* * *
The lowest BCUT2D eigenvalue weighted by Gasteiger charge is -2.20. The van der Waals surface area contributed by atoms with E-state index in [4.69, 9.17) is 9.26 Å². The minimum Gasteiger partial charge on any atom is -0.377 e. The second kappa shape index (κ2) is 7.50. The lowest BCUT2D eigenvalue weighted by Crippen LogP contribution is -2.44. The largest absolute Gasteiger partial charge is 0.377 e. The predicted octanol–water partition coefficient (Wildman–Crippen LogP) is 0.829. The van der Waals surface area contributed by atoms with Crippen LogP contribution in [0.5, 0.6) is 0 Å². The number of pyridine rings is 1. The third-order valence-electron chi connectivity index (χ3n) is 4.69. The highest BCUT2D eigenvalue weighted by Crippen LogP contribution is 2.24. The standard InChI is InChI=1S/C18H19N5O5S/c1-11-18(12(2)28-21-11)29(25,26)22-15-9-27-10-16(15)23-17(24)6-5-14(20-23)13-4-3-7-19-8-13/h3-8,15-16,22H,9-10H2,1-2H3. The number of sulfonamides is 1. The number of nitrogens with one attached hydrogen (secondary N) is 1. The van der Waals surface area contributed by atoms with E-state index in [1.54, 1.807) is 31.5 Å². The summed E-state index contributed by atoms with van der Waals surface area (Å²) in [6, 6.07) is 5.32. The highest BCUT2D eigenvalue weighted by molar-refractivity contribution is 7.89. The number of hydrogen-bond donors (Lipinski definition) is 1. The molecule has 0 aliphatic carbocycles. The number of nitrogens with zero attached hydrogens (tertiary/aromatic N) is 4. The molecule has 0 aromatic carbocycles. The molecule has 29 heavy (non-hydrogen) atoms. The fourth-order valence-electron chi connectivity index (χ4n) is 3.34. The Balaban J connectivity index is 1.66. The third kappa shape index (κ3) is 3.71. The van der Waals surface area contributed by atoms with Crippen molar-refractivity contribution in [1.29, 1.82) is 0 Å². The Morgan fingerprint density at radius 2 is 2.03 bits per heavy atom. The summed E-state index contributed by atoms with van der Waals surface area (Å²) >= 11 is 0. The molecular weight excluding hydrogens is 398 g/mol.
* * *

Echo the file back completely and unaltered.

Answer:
The lowest BCUT2D eigenvalue weighted by Gasteiger charge is -2.20. The van der Waals surface area contributed by atoms with E-state index in [4.69, 9.17) is 9.26 Å². The minimum Gasteiger partial charge on any atom is -0.377 e. The second kappa shape index (κ2) is 7.50. The lowest BCUT2D eigenvalue weighted by Crippen LogP contribution is -2.44. The largest absolute Gasteiger partial charge is 0.377 e. The predicted octanol–water partition coefficient (Wildman–Crippen LogP) is 0.829. The van der Waals surface area contributed by atoms with Crippen LogP contribution in [0.5, 0.6) is 0 Å². The number of pyridine rings is 1. The third-order valence-electron chi connectivity index (χ3n) is 4.69. The highest BCUT2D eigenvalue weighted by Crippen LogP contribution is 2.24. The standard InChI is InChI=1S/C18H19N5O5S/c1-11-18(12(2)28-21-11)29(25,26)22-15-9-27-10-16(15)23-17(24)6-5-14(20-23)13-4-3-7-19-8-13/h3-8,15-16,22H,9-10H2,1-2H3. The number of sulfonamides is 1. The number of nitrogens with one attached hydrogen (secondary N) is 1. The van der Waals surface area contributed by atoms with E-state index in [1.54, 1.807) is 31.5 Å². The summed E-state index contributed by atoms with van der Waals surface area (Å²) in [6, 6.07) is 5.32. The highest BCUT2D eigenvalue weighted by molar-refractivity contribution is 7.89. The number of hydrogen-bond donors (Lipinski definition) is 1. The molecule has 0 aliphatic carbocycles. The number of nitrogens with zero attached hydrogens (tertiary/aromatic N) is 4. The molecule has 0 aromatic carbocycles. The molecule has 29 heavy (non-hydrogen) atoms. The fourth-order valence-electron chi connectivity index (χ4n) is 3.34. The Balaban J connectivity index is 1.66. The third kappa shape index (κ3) is 3.71. The van der Waals surface area contributed by atoms with Crippen molar-refractivity contribution in [1.29, 1.82) is 0 Å². The Morgan fingerprint density at radius 2 is 2.03 bits per heavy atom. The summed E-state index contributed by atoms with van der Waals surface area (Å²) >= 11 is 0. The molecular weight excluding hydrogens is 398 g/mol.